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We have a code review process in place where a developer sends out a patch file with his changes to the team. After reviewing it, he is instructed to commit or make changes and resend.

How can we ensure that what has been "committed" is exactly what has been "approved" - i.e., if he makes subsequent changes without approval and commits those, how can I detect those?

I have the original 'patch file' at my end, but:

  • How can I 'generate' something similar between the two committed versions and
  • Is it viable to compare those two files?
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4 Answers 4

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I am guessing you could do this by applying the patch on the old revision and then comparing the same against the latest version of code for difference.

You could use svn diff for this.

You probably wanna take a look at this answer: How to make svn diff produce file that patch would apply, when svn cp or svn mv was used?

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Hi zzzz - I think svn diff might work for me. I'm able to use: svn diff --revision NNN:MMM" but its displaying the files out of order (as compared to the actual patch)... Anyway, its a start! Thanks! –  siliconpi Sep 22 '11 at 10:36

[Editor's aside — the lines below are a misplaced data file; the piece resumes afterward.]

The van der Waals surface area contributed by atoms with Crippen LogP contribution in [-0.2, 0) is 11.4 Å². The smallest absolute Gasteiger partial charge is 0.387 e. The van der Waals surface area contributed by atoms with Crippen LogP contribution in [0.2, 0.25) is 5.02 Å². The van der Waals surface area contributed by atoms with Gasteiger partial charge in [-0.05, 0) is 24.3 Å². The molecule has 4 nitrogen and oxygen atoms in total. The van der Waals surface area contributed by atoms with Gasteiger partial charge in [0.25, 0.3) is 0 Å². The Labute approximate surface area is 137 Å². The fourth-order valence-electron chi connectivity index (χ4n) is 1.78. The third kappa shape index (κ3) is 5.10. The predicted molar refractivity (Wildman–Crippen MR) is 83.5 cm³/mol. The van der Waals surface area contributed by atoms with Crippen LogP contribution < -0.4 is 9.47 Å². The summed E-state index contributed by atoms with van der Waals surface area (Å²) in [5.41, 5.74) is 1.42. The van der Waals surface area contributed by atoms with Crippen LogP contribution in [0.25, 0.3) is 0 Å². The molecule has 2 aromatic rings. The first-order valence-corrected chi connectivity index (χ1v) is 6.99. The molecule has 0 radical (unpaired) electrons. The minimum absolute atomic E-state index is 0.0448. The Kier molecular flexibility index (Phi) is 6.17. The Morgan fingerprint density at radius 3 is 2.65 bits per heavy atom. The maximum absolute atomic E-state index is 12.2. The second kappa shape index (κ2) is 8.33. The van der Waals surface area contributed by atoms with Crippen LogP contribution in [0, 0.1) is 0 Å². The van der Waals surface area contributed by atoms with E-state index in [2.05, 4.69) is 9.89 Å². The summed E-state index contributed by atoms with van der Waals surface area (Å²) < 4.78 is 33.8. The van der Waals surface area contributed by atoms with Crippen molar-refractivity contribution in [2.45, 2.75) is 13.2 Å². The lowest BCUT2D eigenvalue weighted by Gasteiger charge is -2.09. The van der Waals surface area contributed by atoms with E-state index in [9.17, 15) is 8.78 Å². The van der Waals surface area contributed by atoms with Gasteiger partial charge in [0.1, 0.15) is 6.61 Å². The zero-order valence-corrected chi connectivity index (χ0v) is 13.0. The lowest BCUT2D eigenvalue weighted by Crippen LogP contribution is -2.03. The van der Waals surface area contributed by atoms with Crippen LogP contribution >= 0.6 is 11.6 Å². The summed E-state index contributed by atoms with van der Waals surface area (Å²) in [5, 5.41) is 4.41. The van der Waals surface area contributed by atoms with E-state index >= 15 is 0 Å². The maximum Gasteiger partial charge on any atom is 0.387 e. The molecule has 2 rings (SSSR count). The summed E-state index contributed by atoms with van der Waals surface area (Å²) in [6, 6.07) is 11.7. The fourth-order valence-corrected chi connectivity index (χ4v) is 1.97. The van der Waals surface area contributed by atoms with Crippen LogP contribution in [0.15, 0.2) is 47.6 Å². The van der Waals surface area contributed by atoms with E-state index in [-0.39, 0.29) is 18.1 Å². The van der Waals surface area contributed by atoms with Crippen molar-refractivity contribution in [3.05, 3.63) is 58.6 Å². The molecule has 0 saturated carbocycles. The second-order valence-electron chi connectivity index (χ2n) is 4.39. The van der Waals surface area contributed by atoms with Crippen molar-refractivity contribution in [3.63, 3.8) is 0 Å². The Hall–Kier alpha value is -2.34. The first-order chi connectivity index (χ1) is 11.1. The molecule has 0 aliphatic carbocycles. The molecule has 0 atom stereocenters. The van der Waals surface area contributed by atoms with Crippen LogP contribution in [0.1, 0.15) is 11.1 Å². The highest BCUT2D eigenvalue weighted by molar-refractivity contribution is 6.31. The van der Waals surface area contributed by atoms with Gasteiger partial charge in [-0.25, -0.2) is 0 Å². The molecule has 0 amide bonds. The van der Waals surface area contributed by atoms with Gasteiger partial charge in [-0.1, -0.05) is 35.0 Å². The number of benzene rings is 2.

The easiest way is that The reviewer commit the changes he approved. I've seen some old fashion team (a while ago) where only the project manager could commit to production repository. The thing is, as he has to commit too much stuff he didn't really check anything so that was a bit pointless.

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@abatishchev - I find it an interesting idea, but I'm uncomfortable with it. The logs will show only one person committing and it wont really help when figuring out things later on (when things go wrong). –  siliconpi Sep 22 '11 at 9:29
@sid I understand you concerns. Will that work if instead of commit , the committer create a new branch and only the reviewer can merge it into the new one. That's what we do with git (via pull request) and that works really well (as git keep the initial autor through merge). Maybe it's time to switch to git then ;-) –  mb14 Sep 22 '11 at 9:48

The simplest solution would be to put such patches to a branch which mean the developer will check in the code on the branch. Than a reviewer can check the code and merge the code back to a particular integration line. This makes sure the code checked in is exactly what has been checked. Furthermore this approach has the advanctage the suggestion which have been made will be documented in the version control as well.

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Reviewer should be a committer as well to make sure he commits the same he reviewed and approved.

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